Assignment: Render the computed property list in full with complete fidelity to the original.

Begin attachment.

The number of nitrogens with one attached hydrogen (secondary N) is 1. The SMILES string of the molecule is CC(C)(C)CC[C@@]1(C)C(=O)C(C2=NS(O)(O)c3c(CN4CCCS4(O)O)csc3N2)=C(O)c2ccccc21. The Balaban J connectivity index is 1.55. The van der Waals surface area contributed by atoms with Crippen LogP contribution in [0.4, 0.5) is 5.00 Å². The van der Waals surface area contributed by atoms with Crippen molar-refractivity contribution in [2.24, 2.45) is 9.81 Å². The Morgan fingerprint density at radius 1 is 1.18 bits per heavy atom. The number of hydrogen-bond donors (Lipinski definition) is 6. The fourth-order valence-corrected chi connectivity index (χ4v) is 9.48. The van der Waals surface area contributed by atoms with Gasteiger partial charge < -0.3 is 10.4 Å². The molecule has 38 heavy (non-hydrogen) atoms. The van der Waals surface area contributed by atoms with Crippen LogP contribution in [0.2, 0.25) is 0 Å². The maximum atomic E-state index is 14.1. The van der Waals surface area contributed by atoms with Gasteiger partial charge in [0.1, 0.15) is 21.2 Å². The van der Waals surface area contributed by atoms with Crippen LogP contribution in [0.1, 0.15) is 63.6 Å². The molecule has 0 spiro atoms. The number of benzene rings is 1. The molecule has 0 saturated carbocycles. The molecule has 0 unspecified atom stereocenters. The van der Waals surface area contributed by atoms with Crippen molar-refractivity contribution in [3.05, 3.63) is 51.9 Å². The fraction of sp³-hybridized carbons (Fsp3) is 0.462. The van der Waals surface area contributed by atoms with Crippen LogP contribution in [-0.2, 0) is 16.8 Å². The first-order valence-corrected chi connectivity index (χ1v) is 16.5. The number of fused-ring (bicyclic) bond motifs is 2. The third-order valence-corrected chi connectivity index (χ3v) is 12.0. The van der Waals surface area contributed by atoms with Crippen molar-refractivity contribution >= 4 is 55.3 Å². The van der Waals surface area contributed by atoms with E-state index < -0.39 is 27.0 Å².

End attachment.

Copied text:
The number of nitrogens with one attached hydrogen (secondary N) is 1. The SMILES string of the molecule is CC(C)(C)CC[C@@]1(C)C(=O)C(C2=NS(O)(O)c3c(CN4CCCS4(O)O)csc3N2)=C(O)c2ccccc21. The Balaban J connectivity index is 1.55. The van der Waals surface area contributed by atoms with Crippen LogP contribution in [0.4, 0.5) is 5.00 Å². The van der Waals surface area contributed by atoms with Crippen molar-refractivity contribution in [2.24, 2.45) is 9.81 Å². The Morgan fingerprint density at radius 1 is 1.18 bits per heavy atom. The number of hydrogen-bond donors (Lipinski definition) is 6. The fourth-order valence-corrected chi connectivity index (χ4v) is 9.48. The van der Waals surface area contributed by atoms with Gasteiger partial charge < -0.3 is 10.4 Å². The molecule has 38 heavy (non-hydrogen) atoms. The van der Waals surface area contributed by atoms with Crippen LogP contribution in [0.2, 0.25) is 0 Å². The maximum atomic E-state index is 14.1. The van der Waals surface area contributed by atoms with Gasteiger partial charge in [0.1, 0.15) is 21.2 Å². The van der Waals surface area contributed by atoms with Crippen LogP contribution in [0.1, 0.15) is 63.6 Å². The molecule has 0 spiro atoms. The number of benzene rings is 1. The molecule has 0 saturated carbocycles. The molecule has 0 unspecified atom stereocenters. The van der Waals surface area contributed by atoms with Crippen molar-refractivity contribution in [3.05, 3.63) is 51.9 Å². The fraction of sp³-hybridized carbons (Fsp3) is 0.462. The van der Waals surface area contributed by atoms with Crippen LogP contribution in [-0.2, 0) is 16.8 Å². The first-order valence-corrected chi connectivity index (χ1v) is 16.5. The number of fused-ring (bicyclic) bond motifs is 2. The third-order valence-corrected chi connectivity index (χ3v) is 12.0. The van der Waals surface area contributed by atoms with Crippen molar-refractivity contribution >= 4 is 55.3 Å². The van der Waals surface area contributed by atoms with E-state index < -0.39 is 27.0 Å².